As always in life, there are a lot of additional costs waiting just around the next corner. If you want to lease a car in Germany, here are the typical things that will show up!
- Costs for transportation/ getting the car
- Car registration
- Winter tires
- Service/ maintenance
- TÜV (Car inspection in Germany (New car after three years, then every two years)
- Costs for driving more km’s than defined in the contract
- Vehicle taxes
- The costs for parts that are broken, damaged, or worn out, that are not in accordance with the car giving back specification
Sure, sound actually like a lot of extra things, right? But well, let’s talk about them in more detail.
Costs for transportation
In order to get your car, you need to pay those costs. Either you pick the car up at the OEM’s facility, which costs less, or you let the car getting delivered to your local dealership or even to your home. It costs between 600€ and 900€ but always depends of course. The longer you have a car, the smaller is the impact of those costs on the whole deal.
Sure, the car needs a number plate! The police needs to know where they can send the images they made of your new car driving too fast. Those fees are of course not really high, but they exist and in the end you need to pay for it! Those fees are pretty much having a similar impact as the costs for transportation. The longer you will have the car, the smaller the impact.
As the golden standard, new cars are always equipped with summer tires! But, at least in Germany, you need to have winter tires if the weather conditions demand them. Therefore, you will most likely need them! Most of the dealerships can make you a good offer, where you will pay a certain amount of money every month for getting them. But for sure, you can also buy them somewhere else!
A car is a machine and a machine needs maintenance! That’s the end of the story! Depending on the time period you will lease the car, you need to pay more or less for the maintenance costs. Sure, the dealerships are offering service packages to cover those costs, but it makes not always sense to get them. Just ask how many services the car will need in the time of having it. Then you can calculate the costs and figure out if it makes sense to have the car for that long, or not and if you want the dealership to cover the costs, or not.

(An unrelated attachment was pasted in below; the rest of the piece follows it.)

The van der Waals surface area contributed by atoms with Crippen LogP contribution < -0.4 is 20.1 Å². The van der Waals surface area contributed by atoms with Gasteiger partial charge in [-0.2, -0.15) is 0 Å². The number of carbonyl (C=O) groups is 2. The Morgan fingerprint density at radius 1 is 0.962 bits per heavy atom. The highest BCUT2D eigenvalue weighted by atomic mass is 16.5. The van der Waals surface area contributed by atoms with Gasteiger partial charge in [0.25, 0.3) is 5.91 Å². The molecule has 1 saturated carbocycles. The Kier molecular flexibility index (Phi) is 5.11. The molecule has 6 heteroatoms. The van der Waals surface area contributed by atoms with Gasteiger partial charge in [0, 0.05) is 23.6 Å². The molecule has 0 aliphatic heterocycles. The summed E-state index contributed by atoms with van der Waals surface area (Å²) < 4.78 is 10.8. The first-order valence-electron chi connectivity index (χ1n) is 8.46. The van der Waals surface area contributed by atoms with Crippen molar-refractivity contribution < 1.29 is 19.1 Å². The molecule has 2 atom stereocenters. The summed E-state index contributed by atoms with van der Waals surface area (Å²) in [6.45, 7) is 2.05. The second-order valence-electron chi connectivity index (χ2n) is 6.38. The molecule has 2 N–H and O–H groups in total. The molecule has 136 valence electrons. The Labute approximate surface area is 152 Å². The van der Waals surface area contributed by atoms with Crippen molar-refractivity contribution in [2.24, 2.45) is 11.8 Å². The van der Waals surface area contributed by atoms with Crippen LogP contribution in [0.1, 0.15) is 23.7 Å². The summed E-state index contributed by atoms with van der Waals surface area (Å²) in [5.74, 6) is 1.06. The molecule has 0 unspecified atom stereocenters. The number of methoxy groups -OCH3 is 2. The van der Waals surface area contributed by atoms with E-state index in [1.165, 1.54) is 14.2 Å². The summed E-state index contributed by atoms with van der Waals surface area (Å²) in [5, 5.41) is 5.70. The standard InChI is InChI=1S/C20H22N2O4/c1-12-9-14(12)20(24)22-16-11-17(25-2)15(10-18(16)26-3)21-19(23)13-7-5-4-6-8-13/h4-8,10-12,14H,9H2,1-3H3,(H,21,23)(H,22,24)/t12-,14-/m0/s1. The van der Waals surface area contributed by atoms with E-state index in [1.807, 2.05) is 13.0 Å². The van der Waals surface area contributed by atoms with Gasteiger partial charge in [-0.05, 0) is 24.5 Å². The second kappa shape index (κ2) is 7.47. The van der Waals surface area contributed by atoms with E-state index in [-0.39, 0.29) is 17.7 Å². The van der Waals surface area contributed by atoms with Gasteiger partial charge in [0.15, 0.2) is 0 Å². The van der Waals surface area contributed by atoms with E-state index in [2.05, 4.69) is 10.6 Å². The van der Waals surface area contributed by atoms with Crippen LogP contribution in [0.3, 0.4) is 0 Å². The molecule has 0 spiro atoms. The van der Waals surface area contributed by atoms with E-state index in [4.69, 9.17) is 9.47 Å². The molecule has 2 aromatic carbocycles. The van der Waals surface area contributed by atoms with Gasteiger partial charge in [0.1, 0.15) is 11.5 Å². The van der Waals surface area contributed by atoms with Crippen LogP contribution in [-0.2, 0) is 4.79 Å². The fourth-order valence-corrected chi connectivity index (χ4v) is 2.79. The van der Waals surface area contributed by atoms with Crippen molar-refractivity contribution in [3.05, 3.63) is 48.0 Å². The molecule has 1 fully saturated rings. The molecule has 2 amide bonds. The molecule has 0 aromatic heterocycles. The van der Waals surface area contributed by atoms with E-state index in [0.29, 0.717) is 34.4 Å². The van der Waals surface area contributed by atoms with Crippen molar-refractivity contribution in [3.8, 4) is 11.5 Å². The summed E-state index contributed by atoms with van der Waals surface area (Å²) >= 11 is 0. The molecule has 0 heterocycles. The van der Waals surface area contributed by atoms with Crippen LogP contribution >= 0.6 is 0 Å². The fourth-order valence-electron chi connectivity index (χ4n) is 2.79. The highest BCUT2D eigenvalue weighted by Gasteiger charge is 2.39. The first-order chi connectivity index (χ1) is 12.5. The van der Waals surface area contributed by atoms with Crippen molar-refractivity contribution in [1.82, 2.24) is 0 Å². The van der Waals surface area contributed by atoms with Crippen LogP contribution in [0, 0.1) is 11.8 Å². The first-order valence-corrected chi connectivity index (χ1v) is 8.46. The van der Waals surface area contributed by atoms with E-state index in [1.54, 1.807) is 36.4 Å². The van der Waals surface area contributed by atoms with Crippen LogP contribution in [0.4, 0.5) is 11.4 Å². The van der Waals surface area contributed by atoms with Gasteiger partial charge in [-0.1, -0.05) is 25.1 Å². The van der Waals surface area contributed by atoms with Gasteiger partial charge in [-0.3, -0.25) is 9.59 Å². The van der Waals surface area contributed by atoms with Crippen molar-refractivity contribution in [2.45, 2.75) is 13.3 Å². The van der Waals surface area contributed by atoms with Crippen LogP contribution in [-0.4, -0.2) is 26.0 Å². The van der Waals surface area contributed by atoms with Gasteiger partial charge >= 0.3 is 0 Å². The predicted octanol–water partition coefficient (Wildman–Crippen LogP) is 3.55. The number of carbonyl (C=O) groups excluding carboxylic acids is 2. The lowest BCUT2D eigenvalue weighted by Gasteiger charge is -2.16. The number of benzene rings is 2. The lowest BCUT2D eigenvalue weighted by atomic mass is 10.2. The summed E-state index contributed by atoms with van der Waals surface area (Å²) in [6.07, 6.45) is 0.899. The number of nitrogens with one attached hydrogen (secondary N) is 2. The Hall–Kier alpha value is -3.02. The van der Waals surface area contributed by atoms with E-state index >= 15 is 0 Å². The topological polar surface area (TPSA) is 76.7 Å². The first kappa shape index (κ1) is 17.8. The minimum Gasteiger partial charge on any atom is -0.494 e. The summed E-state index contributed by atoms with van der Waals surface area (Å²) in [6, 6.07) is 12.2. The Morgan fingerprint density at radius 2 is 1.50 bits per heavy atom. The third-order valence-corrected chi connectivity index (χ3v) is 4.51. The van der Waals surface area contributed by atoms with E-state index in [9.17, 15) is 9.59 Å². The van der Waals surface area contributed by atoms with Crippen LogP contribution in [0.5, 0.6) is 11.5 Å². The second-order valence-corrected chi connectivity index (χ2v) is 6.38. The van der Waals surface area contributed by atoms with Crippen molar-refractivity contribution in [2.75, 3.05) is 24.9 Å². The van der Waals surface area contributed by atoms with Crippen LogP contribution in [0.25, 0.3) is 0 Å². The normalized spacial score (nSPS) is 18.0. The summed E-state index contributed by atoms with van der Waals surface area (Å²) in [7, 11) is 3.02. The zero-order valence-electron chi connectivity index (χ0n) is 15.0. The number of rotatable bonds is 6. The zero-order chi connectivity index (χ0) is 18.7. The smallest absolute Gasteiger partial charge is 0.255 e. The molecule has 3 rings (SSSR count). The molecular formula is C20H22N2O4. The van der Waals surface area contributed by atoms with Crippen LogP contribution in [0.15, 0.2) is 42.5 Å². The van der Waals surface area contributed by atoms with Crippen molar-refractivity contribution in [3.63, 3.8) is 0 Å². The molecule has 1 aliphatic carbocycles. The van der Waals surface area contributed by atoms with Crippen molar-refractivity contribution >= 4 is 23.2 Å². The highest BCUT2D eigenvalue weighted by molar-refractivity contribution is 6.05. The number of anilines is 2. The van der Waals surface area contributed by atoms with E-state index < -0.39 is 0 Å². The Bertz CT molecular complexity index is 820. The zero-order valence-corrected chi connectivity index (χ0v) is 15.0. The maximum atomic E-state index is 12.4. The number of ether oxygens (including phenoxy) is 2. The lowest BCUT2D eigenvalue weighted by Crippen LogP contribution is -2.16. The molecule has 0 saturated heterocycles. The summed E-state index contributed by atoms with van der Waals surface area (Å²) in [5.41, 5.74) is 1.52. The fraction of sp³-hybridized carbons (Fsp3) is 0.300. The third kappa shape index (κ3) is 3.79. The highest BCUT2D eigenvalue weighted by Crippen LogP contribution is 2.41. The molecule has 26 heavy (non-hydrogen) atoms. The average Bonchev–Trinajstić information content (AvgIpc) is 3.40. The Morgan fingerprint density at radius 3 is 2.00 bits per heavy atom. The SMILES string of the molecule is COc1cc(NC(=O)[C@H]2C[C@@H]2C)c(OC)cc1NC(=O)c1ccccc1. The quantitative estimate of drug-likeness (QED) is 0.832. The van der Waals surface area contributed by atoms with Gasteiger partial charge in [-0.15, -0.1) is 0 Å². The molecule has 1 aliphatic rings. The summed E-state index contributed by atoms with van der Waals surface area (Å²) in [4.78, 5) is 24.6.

If you will have a brand new car for longer than two years, you will need to pay for the TÜV after 36 month. Sure, it’s not a lot of money. But money is money, right?
Costs for driving more
In the average contract, there is a km tolerance of around plus/ minus 2500 km’s. Meaning that you can drive 2500 km more or less without anything going to happen. But, if you will drive less that, you will get some money back. (Calculated by a certain amount of money for a single km. Most of the time you will get around 3 Cent for each km until you hit the barrier of 10.000 km’s less than the defined amount of km’s in the contract) and if you will drive more, you will need to pay for that (Most of the time with a price of 9 Cents for a single km).
Depending on the contract, you need the golden standard, a fully comprehensive insurance. And believe it or not, but this can be quite expensive for new cars. Just ask your insurance company and add the costs to the list. Sometimes, the dealership can also offer an insurance package. Just figure out if this is worth the price or not.
Every vehicle in Germany pays a certain amount of tax a year, depending on a lot of different factors. It’s not much, but can vary from car to car. For example, hybrids or electric vehicles are very cheap, but cars with big engines are really expensive.
The costs when giving the car back
The car you will be driving doesn’t belong to you. Therefore you need to care for it. Certain indicators of use and wear are ok, but not all. There is a definite collection of rules that defines what is ok and what is not. Just ask your dealership, they will give you the information. Things you need to consider are for example tires, brakes, scratches and other damages.
Ok, sounds like we got the basics covered! Now comes the interesting part! How to figure out if a deal is in fact worth its money or not.
See you next time!